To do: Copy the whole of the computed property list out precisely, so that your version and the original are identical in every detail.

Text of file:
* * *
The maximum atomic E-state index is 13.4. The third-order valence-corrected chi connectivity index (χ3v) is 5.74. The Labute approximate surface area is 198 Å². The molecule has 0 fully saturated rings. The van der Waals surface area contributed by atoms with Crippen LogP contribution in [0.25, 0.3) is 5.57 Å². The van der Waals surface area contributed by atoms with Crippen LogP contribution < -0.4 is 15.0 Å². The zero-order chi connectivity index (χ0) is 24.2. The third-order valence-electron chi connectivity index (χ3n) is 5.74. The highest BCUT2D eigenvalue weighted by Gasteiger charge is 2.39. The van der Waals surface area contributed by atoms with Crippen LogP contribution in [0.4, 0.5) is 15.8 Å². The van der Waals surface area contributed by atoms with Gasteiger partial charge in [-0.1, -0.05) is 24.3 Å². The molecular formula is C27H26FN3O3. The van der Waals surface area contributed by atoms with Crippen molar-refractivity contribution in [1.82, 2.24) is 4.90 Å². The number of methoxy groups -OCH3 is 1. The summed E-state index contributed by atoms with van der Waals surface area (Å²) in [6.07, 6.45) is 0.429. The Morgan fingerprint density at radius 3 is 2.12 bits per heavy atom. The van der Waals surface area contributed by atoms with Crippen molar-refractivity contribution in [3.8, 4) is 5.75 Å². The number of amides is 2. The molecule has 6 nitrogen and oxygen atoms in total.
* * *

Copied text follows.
The maximum atomic E-state index is 13.4. The third-order valence-corrected chi connectivity index (χ3v) is 5.74. The Labute approximate surface area is 198 Å². The molecule has 0 fully saturated rings. The van der Waals surface area contributed by atoms with Crippen LogP contribution in [0.25, 0.3) is 5.57 Å². The van der Waals surface area contributed by atoms with Crippen LogP contribution < -0.4 is 15.0 Å². The zero-order chi connectivity index (χ0) is 24.2. The third-order valence-electron chi connectivity index (χ3n) is 5.74. The highest BCUT2D eigenvalue weighted by Gasteiger charge is 2.39. The van der Waals surface area contributed by atoms with Crippen LogP contribution in [0.4, 0.5) is 15.8 Å². The van der Waals surface area contributed by atoms with Gasteiger partial charge in [-0.1, -0.05) is 24.3 Å². The molecular formula is C27H26FN3O3. The van der Waals surface area contributed by atoms with Crippen molar-refractivity contribution in [1.82, 2.24) is 4.90 Å². The number of methoxy groups -OCH3 is 1. The summed E-state index contributed by atoms with van der Waals surface area (Å²) in [6.07, 6.45) is 0.429. The Morgan fingerprint density at radius 3 is 2.12 bits per heavy atom. The van der Waals surface area contributed by atoms with Crippen molar-refractivity contribution in [3.8, 4) is 5.75 Å². The number of amides is 2. The molecule has 6 nitrogen and oxygen atoms in total.